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An unprecedented analysis of the nature of substance abuse disorder

The surgeon general recently published a report on the state of substance use disorders, and it arrives at a time when more people suffer from addiction now than from all forms of cancer combined. The report provides a much needed perspective on the nature of substance use disorders, which, before this year, had never been discussed by any surgeon general in the greater context of medical and behavioral health care.

Substance abuse is a problem that amounts to an estimated $420 Billion of costs in health care, productivity loss, and the criminal justice system combined, annually. It is pervasive and persistent for a variety of reasons, one of which being it has historically been incorrectly viewed as a lack of moral fortitude instead of the legitimate medical condition it is. This stigma has resulted in very slow progress toward the effective administration of care. Many people suffering from substance use disorders are reluctant to step forward to receive care out of fear of judgement, and the programs themselves aren’t what they could be without greater focus and support of law and policy makers (currently only about 10% of people that need treatment actually receive it).

The surgeon general’s report on addiction is unprecedented because it examines substance abuse as it pertains to other greater medical and behavioral health problems. Medical comorbidities commonly affiliated with substance abuse include kidney-related issues, heart disease, fetal alcohol syndrome or infant opioid dependence, cancer, hypertension, and chronic bronchitis, among others. Additionally, an estimated 40% of people with a substance use disorders also develop a mental health condition. But these problems don’t fully account for indirect social consequences of substance abuse, such as reduced worker productivity, higher healthcare costs, unintended pregnancies, drug-related crime, poverty and homelessness, interpersonal violence, and familial stress.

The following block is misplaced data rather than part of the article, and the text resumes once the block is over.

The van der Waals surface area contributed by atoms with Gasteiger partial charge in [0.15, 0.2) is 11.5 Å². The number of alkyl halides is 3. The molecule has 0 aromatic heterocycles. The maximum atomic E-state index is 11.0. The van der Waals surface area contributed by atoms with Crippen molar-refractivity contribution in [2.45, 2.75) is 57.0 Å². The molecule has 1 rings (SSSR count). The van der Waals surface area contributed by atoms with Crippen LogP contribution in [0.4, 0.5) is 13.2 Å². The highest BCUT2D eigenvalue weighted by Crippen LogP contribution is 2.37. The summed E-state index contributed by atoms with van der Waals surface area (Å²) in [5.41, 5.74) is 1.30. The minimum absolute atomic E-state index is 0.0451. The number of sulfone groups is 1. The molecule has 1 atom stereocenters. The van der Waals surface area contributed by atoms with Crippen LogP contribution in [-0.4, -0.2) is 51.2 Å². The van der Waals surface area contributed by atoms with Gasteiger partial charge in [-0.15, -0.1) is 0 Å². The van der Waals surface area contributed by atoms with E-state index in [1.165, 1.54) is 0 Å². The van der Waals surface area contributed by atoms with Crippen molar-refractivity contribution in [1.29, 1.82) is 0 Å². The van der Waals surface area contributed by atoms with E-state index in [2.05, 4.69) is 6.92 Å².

Despite the gravity of the surgeon general’s report, there are a lot of good reasons to feel optimistic about the future for substance use disorders and the healthcare system. Research has conclusively proven addiction to be a physiological condition, making it a legitimate problem in the public eye deserving of medical intervention. Evidence-based treatments, both medical and behavioral, are available and proven. Healthcare reform efforts are facilitating pathways to substance abuse treatment that have not been available previously. And finally, the criminal justice system continues to slowly warm up to the idea of treatment and harm-reduction over incarceration for nonviolent offenders.

The release of the surgeon general’s report on addiction comes at a historically significant time when substance use disorders are at an all-time high and the connection to numerous other psychosocial and health problems are well understood. The challenge is now upon lawmakers, healthcare executives, and the rest of society to rethink old paradigms of the nature of substance abuse, and, with any luck, will signify a turning point in the growing addiction problem in the United States.

Source: U.S. Department of Health and Human Services (HHS), Office of the Surgeon General, Facing Addiction in America: The Surgeon General’s Report on Alcohol, Drugs, and Health. Washington, DC: HHS, November 2016